Dan Starcher is the Public Communications Coordinator for Wayne County.

State of Emergency Declared

State of Emergency Declared

WAYNE COUNTY, OH, Jun. 17, 2022 — The Wayne County Commissioners announced today that they are declaring a state of emergency in response to damage sustained by a series of intense storms that passed through the area this week. County officials are working with state and local public and private organizations and officials attempting to provide relief and assistance.

Commissioners express appreciation toward those people and organizations that are stepping forward to help with the clean-up effort, but most importantly, ensuring the safety of their fellow citizens.

United Way’s WHIRE (Wayne Holmes Information Referral Exchange) is helping answer questions about where those impacted can receive aid. Their number is (330) 263-6363. United Way has established a local relief fund where people can donate; the link is

The Wayne County Commissioners are fully engaged with the State of Ohio to ensure all available resources are obtained and distributed in a timely manner.


Wayne County Commissioners,

Ron Amstutz – President | Becky Foster | Sue Smail

Tenth clean audit review for Solid Waste Management District

Tenth clean audit review for Solid Waste Management District

WAYNE COUNTY, OH, Sep. 2020 — For the tenth year in a row, the Auditor of the State of Ohio presented an award of excellence to the Stark-Tuscarawas-Wayne Joint Solid Waste Management District for its accounting practices.

The award is based, in part, on the District’s ability to meet filing deadlines, comply with standards, and record no findings of recovery or material deficiencies.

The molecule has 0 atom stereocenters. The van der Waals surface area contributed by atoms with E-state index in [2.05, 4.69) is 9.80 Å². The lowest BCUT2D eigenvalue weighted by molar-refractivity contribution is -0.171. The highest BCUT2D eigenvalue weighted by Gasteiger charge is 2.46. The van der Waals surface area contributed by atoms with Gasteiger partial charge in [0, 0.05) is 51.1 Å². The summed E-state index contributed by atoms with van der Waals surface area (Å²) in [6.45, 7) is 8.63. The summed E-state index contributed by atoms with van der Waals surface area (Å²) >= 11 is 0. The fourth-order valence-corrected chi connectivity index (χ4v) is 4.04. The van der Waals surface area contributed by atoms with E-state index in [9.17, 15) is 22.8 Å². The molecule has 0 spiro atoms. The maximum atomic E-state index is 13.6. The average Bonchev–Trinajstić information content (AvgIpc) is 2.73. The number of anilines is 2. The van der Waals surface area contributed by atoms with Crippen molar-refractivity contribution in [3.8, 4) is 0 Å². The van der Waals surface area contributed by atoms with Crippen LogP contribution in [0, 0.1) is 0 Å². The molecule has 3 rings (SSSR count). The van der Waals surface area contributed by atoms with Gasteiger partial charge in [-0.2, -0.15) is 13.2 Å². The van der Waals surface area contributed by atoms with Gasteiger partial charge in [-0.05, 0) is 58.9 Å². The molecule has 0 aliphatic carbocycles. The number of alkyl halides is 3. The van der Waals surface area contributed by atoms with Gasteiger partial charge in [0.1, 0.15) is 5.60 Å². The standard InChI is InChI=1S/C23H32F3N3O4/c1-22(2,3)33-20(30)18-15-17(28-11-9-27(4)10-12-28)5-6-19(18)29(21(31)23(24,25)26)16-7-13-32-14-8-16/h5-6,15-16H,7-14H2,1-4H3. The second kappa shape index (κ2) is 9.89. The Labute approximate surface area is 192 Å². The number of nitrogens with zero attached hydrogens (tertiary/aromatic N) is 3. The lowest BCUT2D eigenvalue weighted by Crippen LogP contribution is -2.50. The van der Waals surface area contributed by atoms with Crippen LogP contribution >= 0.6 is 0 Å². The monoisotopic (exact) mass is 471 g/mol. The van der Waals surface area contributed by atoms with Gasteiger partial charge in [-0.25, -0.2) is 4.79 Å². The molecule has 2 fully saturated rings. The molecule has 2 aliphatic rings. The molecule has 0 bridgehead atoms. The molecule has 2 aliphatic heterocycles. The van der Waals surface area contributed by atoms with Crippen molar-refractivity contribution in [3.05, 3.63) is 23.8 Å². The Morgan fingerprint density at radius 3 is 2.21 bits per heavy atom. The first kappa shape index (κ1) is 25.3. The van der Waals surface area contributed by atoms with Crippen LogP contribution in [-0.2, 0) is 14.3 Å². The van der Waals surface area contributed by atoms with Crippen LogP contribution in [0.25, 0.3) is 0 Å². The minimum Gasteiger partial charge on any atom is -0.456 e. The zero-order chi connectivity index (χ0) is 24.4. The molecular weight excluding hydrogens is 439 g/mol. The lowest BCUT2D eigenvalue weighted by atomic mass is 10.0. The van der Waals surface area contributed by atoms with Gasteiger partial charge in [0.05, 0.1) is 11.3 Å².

“This is a shared responsibility that requires everyone to do their part,” the District’s Finance Director Erica Wright said. “It is not just finances, it is compliance, policy adherence, and it is doing a lot of things right.”

The District was formed in 1988 to prepare, adopt, submit, and implement a safe and sanitary solid waste plan. The commissioners from each county serve on the board of directors.

One of the methods the District uses to promote recycling in the area is through the use of an outreach coordinator who is available for classroom and area civic group presentations and discussions on recycling, composting, conservation, waste reduction, and natural resources.

The District also conducts a Master Recycler Program that offers an in-depth study of recycling practices and the impact on communities.

“We have a very strong team providing this much-appreciated service as this award affirms,” said Commissioner Ron Amstutz, Chairman of the Board of Trustees for the Stark-Tuscarawas-Wayne Joint Solid Waste Management District.

According to the Environmental Protection Agency (EPA), the benefits of recycling include:

  • Reduction of the amount of waste sent to landfills and incinerators
  • Conservation of natural resources such as timber, water, and minerals
  • Increased economic security by tapping a domestic source of materials
  • Prevention of pollution by reducing the need to collect new raw materials
  • Energy savings
  • Support for American manufacturing and the conservation of valuable resources
  • Creation of jobs in the recycling and manufacturing industries in the United States

To learn more about the Stark-Tuscarawas-Wayne Joint Solid Waste Management District, visit


By Dan Starcher, public communications specialist for the Wayne County government.